Duane Brown was making his first start at right tackle for the Hokies. I have good news for you Mr. Brown, it only gets easier. Brown did an admirable job of dealing with who could be the #1 defensive end in the country in Mario Williams.

Now that I've hacked on the ESPN2 coverage, time to give them some credit. Showing how Chuck Amato dealt with Blackman's gaffe on fielding a punt on his one was a good job by the film crew, and it did a great job of showing Amato relating to his players.

Virginia Tech's Jimmy Williams can come play on my All-American Team.

Living in Atlanta, we heard a lot last year about taking the reins off of Michael Vick in his new offense. It seemed like Virginia Tech did just that with his brother Michael Vick in the second half of the game. Vick was free to create and roam, and he gave the NC State defense fits.

The running into the kicker penalty against NC State at the end of the game was the worst call I saw all weekend.

After a full weekend of football, what could be better on Monday than more football? Ole Miss and Memphis was an excellent primer for the prime time Monday Night event.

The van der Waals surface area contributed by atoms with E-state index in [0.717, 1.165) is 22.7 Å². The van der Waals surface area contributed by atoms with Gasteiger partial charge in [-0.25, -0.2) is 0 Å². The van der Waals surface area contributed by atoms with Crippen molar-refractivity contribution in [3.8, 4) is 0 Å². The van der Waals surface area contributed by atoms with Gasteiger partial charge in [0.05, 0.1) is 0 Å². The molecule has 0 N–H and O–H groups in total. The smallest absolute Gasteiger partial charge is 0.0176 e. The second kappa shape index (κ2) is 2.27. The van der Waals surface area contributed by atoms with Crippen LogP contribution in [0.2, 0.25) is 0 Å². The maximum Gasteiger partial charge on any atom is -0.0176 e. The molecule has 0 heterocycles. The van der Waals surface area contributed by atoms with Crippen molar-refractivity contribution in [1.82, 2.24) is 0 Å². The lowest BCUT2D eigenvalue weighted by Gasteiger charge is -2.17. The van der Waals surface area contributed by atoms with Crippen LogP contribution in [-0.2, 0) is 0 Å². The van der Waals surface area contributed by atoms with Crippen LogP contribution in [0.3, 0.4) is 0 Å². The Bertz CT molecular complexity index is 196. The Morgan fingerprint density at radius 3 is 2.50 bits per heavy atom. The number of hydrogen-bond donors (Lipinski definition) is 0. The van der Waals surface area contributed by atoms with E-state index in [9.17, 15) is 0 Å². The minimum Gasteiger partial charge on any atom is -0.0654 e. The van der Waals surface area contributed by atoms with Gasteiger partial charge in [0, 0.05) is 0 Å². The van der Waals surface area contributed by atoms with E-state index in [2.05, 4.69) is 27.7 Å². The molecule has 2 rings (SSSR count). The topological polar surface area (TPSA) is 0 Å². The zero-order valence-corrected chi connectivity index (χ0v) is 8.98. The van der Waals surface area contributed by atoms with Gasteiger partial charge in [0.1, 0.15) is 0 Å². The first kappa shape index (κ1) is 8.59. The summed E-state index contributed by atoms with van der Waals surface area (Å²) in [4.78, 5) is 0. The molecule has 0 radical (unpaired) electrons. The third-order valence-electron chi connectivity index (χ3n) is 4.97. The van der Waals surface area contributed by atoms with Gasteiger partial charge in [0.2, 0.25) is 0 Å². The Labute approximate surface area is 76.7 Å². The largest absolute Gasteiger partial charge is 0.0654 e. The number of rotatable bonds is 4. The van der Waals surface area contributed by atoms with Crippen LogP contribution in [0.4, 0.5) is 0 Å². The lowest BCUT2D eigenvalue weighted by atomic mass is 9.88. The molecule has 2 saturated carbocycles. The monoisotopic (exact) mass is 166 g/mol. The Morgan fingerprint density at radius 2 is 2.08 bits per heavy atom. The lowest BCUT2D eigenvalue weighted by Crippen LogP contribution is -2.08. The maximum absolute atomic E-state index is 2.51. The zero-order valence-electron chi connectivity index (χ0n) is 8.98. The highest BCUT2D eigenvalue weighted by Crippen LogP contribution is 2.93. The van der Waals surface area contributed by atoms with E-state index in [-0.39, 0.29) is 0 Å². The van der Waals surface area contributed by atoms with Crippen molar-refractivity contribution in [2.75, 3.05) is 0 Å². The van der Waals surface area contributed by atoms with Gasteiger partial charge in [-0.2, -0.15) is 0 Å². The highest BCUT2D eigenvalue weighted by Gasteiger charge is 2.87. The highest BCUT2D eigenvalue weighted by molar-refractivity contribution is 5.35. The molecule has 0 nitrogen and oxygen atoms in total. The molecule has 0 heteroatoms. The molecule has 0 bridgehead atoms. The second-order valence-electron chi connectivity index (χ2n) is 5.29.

There were a lot of interesting sidebars in a game that is developing into quite a rivalry. Memphis had won two straight, Ed Orgeron making his debut as head coach of the Rebels, a former kickoff specialist quarterbacking Memphis, but the most interesting matchup to me was Ole Miss Offensive Coordinator Noel Mazzone vs. Memphis Defensive Coordinator Joe Lee Dunn.

Both had been lauded at the former jobs as great minds. I had called both after the 2000 season the most overrated coordinators in the SEC. Both were gone from their jobs within two years. Both would be facing one another on Monday afternoon.